Next-door neighbors of Mar-a-Lago, President Trump’s private club in Palm Beach, Fla., that he has called his Winter White House, have a message for the outgoing commander in chief: We don’t want you to be our neighbor.
That message was formally delivered Tuesday morning in a demand letter delivered to the town of Palm Beach and also addressed to the U.S. Secret Service asserting that Trump lost his legal right to live at Mar-a-Lago because of an agreement he signed in the early 1990s when he converted the storied estate from his private residence to a private club. The legal maneuver could, at long last, force Palm Beach to publicly address whether Trump can make Mar-a-Lago his legal residence and home, as he has been expected to do, when he becomes an ex-president after the swearing-in of Joe Biden on Jan. 20.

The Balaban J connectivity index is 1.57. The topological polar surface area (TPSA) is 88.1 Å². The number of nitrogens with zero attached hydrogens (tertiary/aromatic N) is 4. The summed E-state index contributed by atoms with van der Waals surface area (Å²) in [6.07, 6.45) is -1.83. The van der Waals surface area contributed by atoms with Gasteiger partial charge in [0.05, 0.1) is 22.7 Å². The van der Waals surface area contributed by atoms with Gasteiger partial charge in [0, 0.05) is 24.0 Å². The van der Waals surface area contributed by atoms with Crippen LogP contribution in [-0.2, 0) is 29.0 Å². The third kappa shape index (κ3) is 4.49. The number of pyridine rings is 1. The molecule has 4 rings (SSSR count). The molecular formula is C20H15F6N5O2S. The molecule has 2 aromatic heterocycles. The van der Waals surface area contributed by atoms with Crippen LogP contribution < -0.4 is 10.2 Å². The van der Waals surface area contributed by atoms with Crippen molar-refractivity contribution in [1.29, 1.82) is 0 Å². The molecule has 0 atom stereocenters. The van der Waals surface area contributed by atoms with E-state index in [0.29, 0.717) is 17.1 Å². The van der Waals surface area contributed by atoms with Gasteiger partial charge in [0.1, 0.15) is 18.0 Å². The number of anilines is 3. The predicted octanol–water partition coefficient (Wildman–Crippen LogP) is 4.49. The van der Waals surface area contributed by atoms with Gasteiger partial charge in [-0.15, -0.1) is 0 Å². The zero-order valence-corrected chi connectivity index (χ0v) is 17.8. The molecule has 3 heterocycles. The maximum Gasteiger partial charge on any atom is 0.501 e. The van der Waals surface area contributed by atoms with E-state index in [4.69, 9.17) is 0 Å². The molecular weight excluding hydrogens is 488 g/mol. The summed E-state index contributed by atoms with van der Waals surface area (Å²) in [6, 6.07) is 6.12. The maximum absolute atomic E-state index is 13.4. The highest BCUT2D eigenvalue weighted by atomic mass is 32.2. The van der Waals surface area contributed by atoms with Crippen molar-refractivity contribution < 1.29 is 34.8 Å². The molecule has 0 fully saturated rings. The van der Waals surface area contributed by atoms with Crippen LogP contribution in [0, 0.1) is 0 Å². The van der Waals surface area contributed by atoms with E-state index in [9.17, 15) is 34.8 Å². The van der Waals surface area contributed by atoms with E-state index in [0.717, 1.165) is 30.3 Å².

The contretemps sets up a potentially awkward scenario, unique in recent history, in which a former Oval Office occupant would find himself having to officially defend his choice of a place to live during his post-presidency. It also could create a legal headache for Trump because he changed his official domicile to Mar-a-Lago, leaving behind Manhattan, where he lived before being elected president and came to fame as a brash, self-promoting developer. (Trump originally tried to register to vote in Florida using the White House in Washington as his address, which is not allowed under Florida law. He later changed the registration to the Mar-a-Lago address.)